Room for improvement in the effort to prevent coronary artery disease in patients with diabetes.
The association between diabetes, impaired glucose tolerance and cardiovascular disease is well documented, and joint European guidelines for the prevention of diabetes in patients with coronary artery disease have been drawn up by cardiologists and diabetes specialists working in collaboration (1).
Type 2 diabetes usually develops over several years and begins with impaired glucose tolerance, insulin resistance and hyperinsulinemia. This contributes to the development of macrovascular disease in the form of atherosclerosis as well as changes to the microcirculation. Type 2 diabetes doubles the risk of developing coronary artery disease (2). Endothelial dysfunction, inflammation of the vascular wall and vasoconstriction are important factors, in addition to effects on blood platelets and coagulation factors, leading towards a prothrombotic environment (3).
Fasting blood glucose will often be normal early in the development of type 2 diabetes, and macrovascular complications, such as acute myocardial infarction, will often occur before microvascular complications. This is the. reason for the widespread interest in studying the benefit of screening for undiagnosed diabetes in patients with coronary artery disease.
Traditionally, cardiologists have been too little involved in treatment of patients with diabetes and have left this to the general practitioner. Jortveit and colleagues should therefore be acknowledged for the study published in the Journal of the Norwegian Medical Association (4). Patients admitted to Sørlandet Hospital Arendal with a first diagnosis of coronary artery disease were screened for diabetes and followed up for several years after the event. Although similar large-scale studies have been conducted in other countries, this study is important because we do not have figures from Norway, and because many of the studies published are older and reflect a different therapeutic tradition.
Jortveit and colleagues found that 14 % of patients with coronary artery disease had known diabetes, while screening with HbA1C diagnosed 4 % with unrecognised diabetes at disease onset. The percentage of patients with known diabetes in this material, in which half of the patients had myocardial infarction, is consistent with a study from Oslo University Hospital, in which 13 % of the patients with myocardial infarction had known diabetes (5). In another study from the same hospital, patients with myocardial infarction with no known diabetes were tested for glucose tolerance three months after myocardial infarction (6). Altogether 25 % of these patients had a form of impaired glucose tolerance, whereas 5 % fulfilled the criteria for diabetes, which concurs well with the figures from Sørlandet Hospital Arendal.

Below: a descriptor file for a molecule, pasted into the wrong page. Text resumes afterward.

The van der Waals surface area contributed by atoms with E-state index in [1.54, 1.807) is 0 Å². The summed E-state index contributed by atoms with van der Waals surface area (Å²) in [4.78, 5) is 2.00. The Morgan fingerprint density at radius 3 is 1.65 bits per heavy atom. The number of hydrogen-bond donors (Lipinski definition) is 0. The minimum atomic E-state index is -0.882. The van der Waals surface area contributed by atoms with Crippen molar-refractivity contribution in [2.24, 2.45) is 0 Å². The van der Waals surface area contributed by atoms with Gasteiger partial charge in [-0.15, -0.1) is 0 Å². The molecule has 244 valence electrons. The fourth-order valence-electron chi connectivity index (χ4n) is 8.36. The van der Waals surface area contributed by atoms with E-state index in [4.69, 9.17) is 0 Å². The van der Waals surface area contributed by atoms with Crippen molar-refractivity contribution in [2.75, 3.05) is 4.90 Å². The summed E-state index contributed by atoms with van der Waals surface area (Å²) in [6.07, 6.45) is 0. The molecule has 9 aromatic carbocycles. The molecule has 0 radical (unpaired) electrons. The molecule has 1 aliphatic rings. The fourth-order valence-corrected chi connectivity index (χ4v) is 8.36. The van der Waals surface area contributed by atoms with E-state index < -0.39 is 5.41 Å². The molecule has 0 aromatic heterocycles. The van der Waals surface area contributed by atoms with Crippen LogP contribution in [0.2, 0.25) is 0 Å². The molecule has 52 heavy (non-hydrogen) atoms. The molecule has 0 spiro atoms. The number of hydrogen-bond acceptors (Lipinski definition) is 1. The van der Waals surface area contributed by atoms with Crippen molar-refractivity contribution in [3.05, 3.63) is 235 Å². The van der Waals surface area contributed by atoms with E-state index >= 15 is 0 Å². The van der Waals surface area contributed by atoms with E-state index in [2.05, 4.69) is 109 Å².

Overall the studies from Southern and Eastern Norway indicate that the prevalence of undiagnosed diabetes is lower among Norwegian patients with coronary artery disease than what international findings have suggested (1). However, it is not possible to rule out some level of selection in the study populations. Screening of an older population with more advanced coronary artery disease will presumably result in a higher prevalence of both known and undiagnosed diabetes. The study from Oslo University Hospital also showed poor reproducibility of the oral glucose tolerance test, which was the recommended screening method at that time in 2007 (6). The most recent European guidelines now instead recommend HbA1C as the first choice in screening of patients with coronary artery disease (1), the method used by Jortveit and colleagues.
The increased attention paid to the association between diabetes and coronary artery disease is important for several reasons. Today we have the possibility for effective primary prevention by means of lifestyle interventions as well as antihypertensive and cholesterol-lowering treatment, in addition to numerous antidiabetic drugs. This is thoroughly detailed in the national clinical guidelines for diabetes (7).
The study from Sørlandet Hospital Arendal showed that only half of the patients with known diabetes were treated with statins despite having a high prevalence of obesity, smoking and hypertension. This is consistent with my own experience and shows that primary prevention of cardiovascular disease in Norwegian patients with diabetes leaves room for improvement.
In contrast to treatment with statins and antihypertensive drugs, it has been difficult to demonstrate that treatment with antidiabetic drugs prevents macrovascular events (8). Increased prevalence of heart failure with the use of certain types of antidiabetic drugs has also been shown (8). However, we currently have several new drugs that have demonstrated a positive effect on cardiovascular mortality (9, 10).
The array of drugs with different cardiovascular safety profiles means that cardiologists ought to involve themselves to a greater degree in treatment of diabetes in patients with coronary artery disease, in close collaboration with general practitioners and specialists in diabetes care.